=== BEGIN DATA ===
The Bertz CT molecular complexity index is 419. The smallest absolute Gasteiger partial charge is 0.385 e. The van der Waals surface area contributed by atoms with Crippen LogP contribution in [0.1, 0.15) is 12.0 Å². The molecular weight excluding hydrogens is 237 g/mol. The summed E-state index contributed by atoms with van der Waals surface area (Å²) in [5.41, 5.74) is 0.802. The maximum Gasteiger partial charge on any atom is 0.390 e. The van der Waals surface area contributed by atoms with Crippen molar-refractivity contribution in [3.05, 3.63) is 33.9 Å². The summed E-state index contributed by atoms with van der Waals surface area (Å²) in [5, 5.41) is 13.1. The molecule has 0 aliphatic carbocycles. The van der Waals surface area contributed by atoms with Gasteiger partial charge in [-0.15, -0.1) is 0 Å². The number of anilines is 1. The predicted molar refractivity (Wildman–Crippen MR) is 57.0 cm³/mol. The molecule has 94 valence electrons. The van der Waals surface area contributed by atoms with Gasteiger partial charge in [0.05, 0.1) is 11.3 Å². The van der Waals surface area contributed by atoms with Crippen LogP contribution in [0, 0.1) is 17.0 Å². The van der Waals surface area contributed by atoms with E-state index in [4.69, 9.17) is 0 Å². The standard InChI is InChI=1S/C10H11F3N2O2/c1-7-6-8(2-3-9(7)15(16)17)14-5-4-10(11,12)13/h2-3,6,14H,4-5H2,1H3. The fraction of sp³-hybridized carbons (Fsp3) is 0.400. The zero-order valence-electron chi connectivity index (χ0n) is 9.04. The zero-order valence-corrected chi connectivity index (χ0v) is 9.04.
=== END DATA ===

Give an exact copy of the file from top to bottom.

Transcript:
The Bertz CT molecular complexity index is 419. The smallest absolute Gasteiger partial charge is 0.385 e. The van der Waals surface area contributed by atoms with Crippen LogP contribution in [0.1, 0.15) is 12.0 Å². The molecular weight excluding hydrogens is 237 g/mol. The summed E-state index contributed by atoms with van der Waals surface area (Å²) in [5.41, 5.74) is 0.802. The maximum Gasteiger partial charge on any atom is 0.390 e. The van der Waals surface area contributed by atoms with Crippen molar-refractivity contribution in [3.05, 3.63) is 33.9 Å². The summed E-state index contributed by atoms with van der Waals surface area (Å²) in [5, 5.41) is 13.1. The molecule has 0 aliphatic carbocycles. The van der Waals surface area contributed by atoms with Gasteiger partial charge in [-0.15, -0.1) is 0 Å². The number of anilines is 1. The predicted molar refractivity (Wildman–Crippen MR) is 57.0 cm³/mol. The molecule has 94 valence electrons. The van der Waals surface area contributed by atoms with Gasteiger partial charge in [0.05, 0.1) is 11.3 Å². The van der Waals surface area contributed by atoms with Crippen LogP contribution in [0, 0.1) is 17.0 Å². The van der Waals surface area contributed by atoms with E-state index in [4.69, 9.17) is 0 Å². The standard InChI is InChI=1S/C10H11F3N2O2/c1-7-6-8(2-3-9(7)15(16)17)14-5-4-10(11,12)13/h2-3,6,14H,4-5H2,1H3. The fraction of sp³-hybridized carbons (Fsp3) is 0.400. The zero-order valence-electron chi connectivity index (χ0n) is 9.04. The zero-order valence-corrected chi connectivity index (χ0v) is 9.04.